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University Hospitals of North Midlands NHS Trust

Below is one of the case studies written by contributors to the Each Baby Counts project.

Risk Management at University Hospitals of North Midlands NHS Trust

Simon Cunningham, Lead Reporter for Obstetric Risk at University Hospitals North Midlands, Masters Student on the Elizabeth Garrett Anderson Programme at the NHS Leadership Academy, and Each Baby Counts Lead Reporter for University Hospitals of North Midlands NHS Trust

A cornerstone of risk management is gaining engagement from investigating clinicians to define the lessons learned and to promote effective development. In my experience, most risk management teams are comprised of relatively senior staff however it is well documented that encouraging team diversity promotes engagement from individuals, fosters innovation and builds trust (Mickan and Rodger 2005; Macleod and Clarke 2009; West and Lyubovnikova 2013). Ultimately teams represent the building blocks of an organisation and will affect the application of knowledge, resources, service delivery and define the patient experience.

Taking part in Each Baby Counts led us to restructure our investigation of major incidents. Within systems of care it has been suggested that reduction of variation of outcomes can be achieved by the transition from individual practicing of medicine as a craft across the spectrum, to developed coherent teams with situational awareness (Britnell 2015, p.171). Bringing these threads together we decided to make all junior staff from ST3 onwards lead investigators of care where neonates received cooling as junior staff are usually first responders when intrapartum concerns are raised. We wanted to make the investigation an active platform for our leads to appreciate important factors within the continuity of care, effective team-working and to provide additional experience of key decision-making. We also felt that their diversity would provide us with key lessons for improvement and assist the dissemination of those changes.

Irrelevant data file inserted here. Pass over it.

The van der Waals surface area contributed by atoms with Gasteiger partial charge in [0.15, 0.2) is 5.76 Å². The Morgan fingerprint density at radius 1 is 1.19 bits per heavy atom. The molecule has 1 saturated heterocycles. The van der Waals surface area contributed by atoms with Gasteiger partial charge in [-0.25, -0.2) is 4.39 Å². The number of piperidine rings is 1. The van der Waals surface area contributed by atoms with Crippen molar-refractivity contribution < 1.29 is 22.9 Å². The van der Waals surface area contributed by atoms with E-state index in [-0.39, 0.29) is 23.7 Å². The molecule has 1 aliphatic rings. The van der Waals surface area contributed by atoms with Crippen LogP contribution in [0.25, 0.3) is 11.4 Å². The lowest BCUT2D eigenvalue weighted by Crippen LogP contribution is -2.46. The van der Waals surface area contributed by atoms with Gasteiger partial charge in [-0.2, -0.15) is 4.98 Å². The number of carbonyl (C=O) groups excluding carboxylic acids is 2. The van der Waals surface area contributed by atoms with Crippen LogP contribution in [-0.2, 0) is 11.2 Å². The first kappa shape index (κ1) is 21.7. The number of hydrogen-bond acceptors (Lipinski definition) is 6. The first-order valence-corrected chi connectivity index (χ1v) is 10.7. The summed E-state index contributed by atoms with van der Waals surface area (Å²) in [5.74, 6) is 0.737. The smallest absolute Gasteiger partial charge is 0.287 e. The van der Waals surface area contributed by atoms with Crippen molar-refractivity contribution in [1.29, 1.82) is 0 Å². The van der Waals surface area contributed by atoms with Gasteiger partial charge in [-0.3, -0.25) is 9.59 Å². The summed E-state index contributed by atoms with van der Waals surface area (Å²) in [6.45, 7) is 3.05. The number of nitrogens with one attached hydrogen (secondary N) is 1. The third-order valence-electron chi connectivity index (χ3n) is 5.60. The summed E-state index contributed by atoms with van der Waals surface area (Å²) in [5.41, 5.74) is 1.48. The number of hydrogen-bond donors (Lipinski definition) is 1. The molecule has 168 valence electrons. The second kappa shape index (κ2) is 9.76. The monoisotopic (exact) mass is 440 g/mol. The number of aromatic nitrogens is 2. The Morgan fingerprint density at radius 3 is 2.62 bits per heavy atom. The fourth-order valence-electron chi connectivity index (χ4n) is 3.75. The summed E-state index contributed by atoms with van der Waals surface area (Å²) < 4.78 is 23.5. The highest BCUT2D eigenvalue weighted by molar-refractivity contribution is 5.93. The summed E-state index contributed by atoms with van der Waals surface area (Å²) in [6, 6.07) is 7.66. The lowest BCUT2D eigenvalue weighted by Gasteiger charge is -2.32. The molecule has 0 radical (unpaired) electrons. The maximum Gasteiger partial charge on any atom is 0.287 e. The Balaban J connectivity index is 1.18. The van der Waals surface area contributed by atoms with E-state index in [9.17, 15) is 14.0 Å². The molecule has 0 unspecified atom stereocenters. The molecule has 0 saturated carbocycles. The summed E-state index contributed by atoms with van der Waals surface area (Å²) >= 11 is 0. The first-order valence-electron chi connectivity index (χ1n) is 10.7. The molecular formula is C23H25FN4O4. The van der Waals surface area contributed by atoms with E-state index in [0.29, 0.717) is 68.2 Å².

We worked with the junior staff to define the process to them and to focus on why their involvement was critical. The risk team then facilitated their investigation and removed friction, for example, by establishing the components of a timeline. There is named consultant supervision on each investigation and all drafts are discussed via email or open meeting by the whole team. Whilst junior staff may not have the same volume of experience as senior team members, I believe the recent junior doctors’ strike demonstrated their greater familiarity with operational processes.

We are currently still in the early stages of establishing this change of practice and thinking, however in the longer term our hope is that it fosters insight, self-efficacy and a growth mindset for situations that will often be very difficult. It will also result in earlier exposure to service redesign and change management within junior doctors’ careers. They are tomorrow’s medical leaders and many studies demonstrate their ability to contribute to service development beyond clinical practice. Ultimately it has been found that engaged employees practice two jobs: the day job and improving the day job (Ham 2012).


Britnell, M. (2015). In search of the perfect health system. 1st edition. London: Palgrave.
Ham, C. (2012). Leadership and engagement for improvement in the NHS: Together we can. The King’s Fund. [online].

Macleod, D. and Clarke, N. (2009). Engaging for Success: enhancing performance through employee engagement. Department for Business Innovation & Skills, 1, pp.1 –124. [online]. 

Mickan, S.M. and Rodger, S.A. (2005). Effective Health Care Teams: A model of six characteristics developed from shared perceptions. Journal of Interprofessional Care, 19(4), pp.358–370. [online]. 

West, M.A. and Lyubovnikova, J. (2013). Illusions of team working in health care. Journal of Health Organization and Management, 27(1), pp.134–142. [online].

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